A feeling of menace permeates every part of this film, from the opening scenes where Mike’s abandoned car is discovered on a ferry, onward. From the dark color pallet, which relies heavily on grays, to the cold, sleek interior design of the Martha’s Vineyard house which offers little relief from the stormy weather outside its walls (not to mention the way the space is depicted in a way that makes it seem at once open and claustrophobic), to the forbidding aura of everyone who seems to surround Lang, every element of the film leaves you waiting for the other shoe to drop and for the Ghost to fall into the trap which has surely been set. Even the simple act of a note being passed through a crowd towards its intended recipient is imbued with a sense of doom. At the same time, however, the film never becomes weighted down by its atmosphere and is, in fact, very light on its feet as it unfolds its plot. From the airy score by Alexandre Desplat, which gives the detective scenes the feel of a caper without in any way detracting from the seriousness of the proceedings, to the sharpness of some of the dialogue (Ruth, on being informed by her bodyguard that he can’t leave her side even for a moment for security reasons, tells him, “If I see a terrorist, I’ll text you,” as she sends him on his way), The Ghost Writer finds just the right balance in its tone, and manages to unfold itself with a smoothness and an effortlessness that can only come from a master craftsman.

On a performance level, The Ghost Writer is equally strong. Brosnan’s Lang is elusive and defensive, a man who doesn’t want facts to spoil a good story, bristles at being questioned, and who has a deeply rooted anxiety that he's not taken seriously as a politician, despite his achievements, because of his past as an actor. He is dependent on Ruth, who is either his most trusted adviser or his handler, depending on your perspective, yet jeopardises that relationship through an affair with Amelia which is so open that Ruth doesn’t think twice about alluding to it in front of a room full of people (who then silently, and hilariously, file out of the room trying not to make eye contact with Ruth, Adam, or the Ghost). As Ruth, Williams is the story’s wildcard, playing the political wife who seems both better suited to the job and far more ambitious than her husband and whose motivations aren’t always clear. In the tradition of Lady Macbeth, she’s the true power in the relationship, and as the plot begins reveal itself, she’s the mystery within the mystery and Williams’ performance is fantastic and never falters. In the central role as the Ghost, McGregor is solid even if the role, by its very nature, is the story’s most muted. He’s the everyman who finds himself in extraordinary circumstances that he doesn’t fully comprehend, and that will always be less interesting that the rogue’s gallery that surrounds and impedes him, but McGegor brings a weariness and a mischievousness to his performance which is valuable and necessary to the success of the film.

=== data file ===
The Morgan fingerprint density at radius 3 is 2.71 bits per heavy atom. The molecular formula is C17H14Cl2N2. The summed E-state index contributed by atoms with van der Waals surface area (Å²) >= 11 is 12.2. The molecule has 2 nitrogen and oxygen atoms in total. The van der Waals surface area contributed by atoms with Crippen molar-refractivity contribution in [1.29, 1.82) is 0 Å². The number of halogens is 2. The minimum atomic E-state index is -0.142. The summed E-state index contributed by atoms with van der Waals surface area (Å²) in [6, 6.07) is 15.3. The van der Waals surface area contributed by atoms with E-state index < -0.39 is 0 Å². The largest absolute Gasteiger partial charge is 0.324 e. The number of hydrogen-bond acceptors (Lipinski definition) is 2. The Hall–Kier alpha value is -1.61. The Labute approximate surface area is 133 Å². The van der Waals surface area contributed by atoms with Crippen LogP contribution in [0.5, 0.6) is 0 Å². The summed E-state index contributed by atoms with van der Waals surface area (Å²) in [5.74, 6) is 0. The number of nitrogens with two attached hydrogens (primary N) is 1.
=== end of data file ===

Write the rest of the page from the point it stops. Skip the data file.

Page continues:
The Ghost Writer is a really terrific film, a thriller which remains entertaining and enthralling after multiple viewings. It is, to my mind, one of the most underrated films of the last several years but it’s one which I think will stand the test of time and will be rediscovered and revived (the way that some masterpieces are) in the years or decades to come. Hopefully it only takes years instead of decades, as the film’s many delights are well worth experiencing.